I really had the greatest reason. If I didn’t get involved with the Ron Paul Revolution and fan the flames of freedom in the US and in the whole world, my children would not have a free country where they could have good lives. They accepted my reasons with grace. They even got involved to a certain extent. They loved Ron Paul and the whole freedom movement. But once again, I burned out. And I was so glad to have my family who still loved and accepted me.

It was only about three months ago in April 2009 when I got permission from my family to travel indefinitely in search of community and people to work with who were making profound changes in the world. But when my daughter shared that she felt torn about me leaving, I made a profound shift in my consciousness. She shared that on one hand, she wanted me to be happy, and wanted to let me go. But on the other hand, she felt sad because she really wanted and needed me. In spite of all my flaws, she wanted my presence  in her life.

Something about her reaching out to me made me realize that more than anything, I wanted to nurture my children. I wanted to give myself permission to let go of the burden of being responsible to save the world. I wanted to step fully into this role of being a mother, and help my children through that very challenging place of making the transition from childhood to adulthood.

And, I just plain old wanted to enjoy them because they are my favorite human beings on the planet!

I will be writing more about how I have nurtured my family and contributed greatly to my children’s health on all levels. Without my partner, Robert, and my former husband, Cliff, I believe my kids would have serious problems. I just want to encourage you with my story to reassure you that you dont’ have to be the perfect parent in order to have great kids. However, I believe strongly that if many ingredients are in place, including non-violent communication, healthy diet, and home schooling or unschooling–you are going to have a much easier time raising kids that are healthy on all levels with whom you have a loving, deep, fun relationship.

Really…It is a miracle that I was able to pull it off. I mean, being a parent was the last thing I wanted to do. I decided from an early age that the solution to never being like my parents was to never be a parent! Now don’t get  me wrong. Compared to most kids, I had it pretty good. But let’s face it. We have a long history of parenting that has not been conducive to producing healthy people.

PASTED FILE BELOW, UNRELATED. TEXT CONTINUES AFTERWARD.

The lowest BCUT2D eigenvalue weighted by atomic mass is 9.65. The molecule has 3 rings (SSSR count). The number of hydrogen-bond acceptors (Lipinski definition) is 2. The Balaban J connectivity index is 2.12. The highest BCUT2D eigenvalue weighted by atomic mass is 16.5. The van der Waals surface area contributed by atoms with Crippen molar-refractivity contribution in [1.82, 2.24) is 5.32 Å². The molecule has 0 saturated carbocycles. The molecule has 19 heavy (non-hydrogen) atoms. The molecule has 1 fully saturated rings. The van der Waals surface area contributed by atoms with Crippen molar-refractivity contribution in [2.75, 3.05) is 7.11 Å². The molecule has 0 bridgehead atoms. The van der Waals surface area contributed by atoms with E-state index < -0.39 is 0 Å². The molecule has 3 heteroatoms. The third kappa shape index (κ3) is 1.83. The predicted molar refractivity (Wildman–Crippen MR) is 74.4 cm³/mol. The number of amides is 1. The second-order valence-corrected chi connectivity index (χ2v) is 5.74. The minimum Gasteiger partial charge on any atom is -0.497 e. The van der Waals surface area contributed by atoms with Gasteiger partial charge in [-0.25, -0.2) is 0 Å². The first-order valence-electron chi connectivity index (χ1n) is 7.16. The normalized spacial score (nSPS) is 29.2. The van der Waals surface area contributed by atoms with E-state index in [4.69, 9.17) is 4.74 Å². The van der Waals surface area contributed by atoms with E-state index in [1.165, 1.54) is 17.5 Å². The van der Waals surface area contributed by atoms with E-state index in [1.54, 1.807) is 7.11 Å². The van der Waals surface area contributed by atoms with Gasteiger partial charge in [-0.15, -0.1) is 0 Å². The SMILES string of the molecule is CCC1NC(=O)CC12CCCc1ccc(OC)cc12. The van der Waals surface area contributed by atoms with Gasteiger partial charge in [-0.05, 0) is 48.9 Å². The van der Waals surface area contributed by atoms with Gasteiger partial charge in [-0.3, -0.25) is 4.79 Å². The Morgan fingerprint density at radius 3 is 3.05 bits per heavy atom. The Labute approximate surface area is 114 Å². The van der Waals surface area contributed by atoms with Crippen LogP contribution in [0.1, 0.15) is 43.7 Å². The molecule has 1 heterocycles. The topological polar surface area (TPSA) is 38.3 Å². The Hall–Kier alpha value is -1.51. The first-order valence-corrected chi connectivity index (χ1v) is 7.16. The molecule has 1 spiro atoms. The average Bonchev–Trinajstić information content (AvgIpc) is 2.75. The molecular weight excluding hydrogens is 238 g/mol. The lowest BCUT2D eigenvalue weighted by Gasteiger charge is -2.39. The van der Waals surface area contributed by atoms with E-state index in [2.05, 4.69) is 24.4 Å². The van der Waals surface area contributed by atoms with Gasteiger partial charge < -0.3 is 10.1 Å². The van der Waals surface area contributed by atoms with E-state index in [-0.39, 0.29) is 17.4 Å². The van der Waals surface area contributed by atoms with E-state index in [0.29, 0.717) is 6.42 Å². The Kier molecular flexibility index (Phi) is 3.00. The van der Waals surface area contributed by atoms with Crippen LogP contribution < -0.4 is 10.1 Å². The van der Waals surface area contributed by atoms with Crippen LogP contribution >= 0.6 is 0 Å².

So how did I end up having a thirteen year old girl with whom I am very close, and a twenty year old young man who didn’t need to rebel–yet is still quite independent.  What did I do that empowered my children to be healthy, vibrant, compassionate, creative, clear thinking people who dearly loved by their friends, parents of friends, and adults alike?

The combination of  ingredients is unique, yet ones that I would recommend to any  parent. Non-violent communication. Attachment parenting. Unschooling. Healthy wholesome diet.  Home birth. Living in safe, friendly, rural neighborhoods. Two former husbands–father to each–who were very present  in their lives…totally into playing with the children from birth on.  A spiritual outlook based on following Jesus teachings of agape love. Clear values. A deep desire to be authentic.

This blog will describe how this rich  combination of parenting values helped shape Chris and Mahriyanna and their parents–especially me–so that you can decide for yourself if these outlooks might be ones you might like to apply.

I hope I can help parents to raise children with  whom they  have wonderfully close, intimate, and cooperative relationships which can help save the world one family at a time.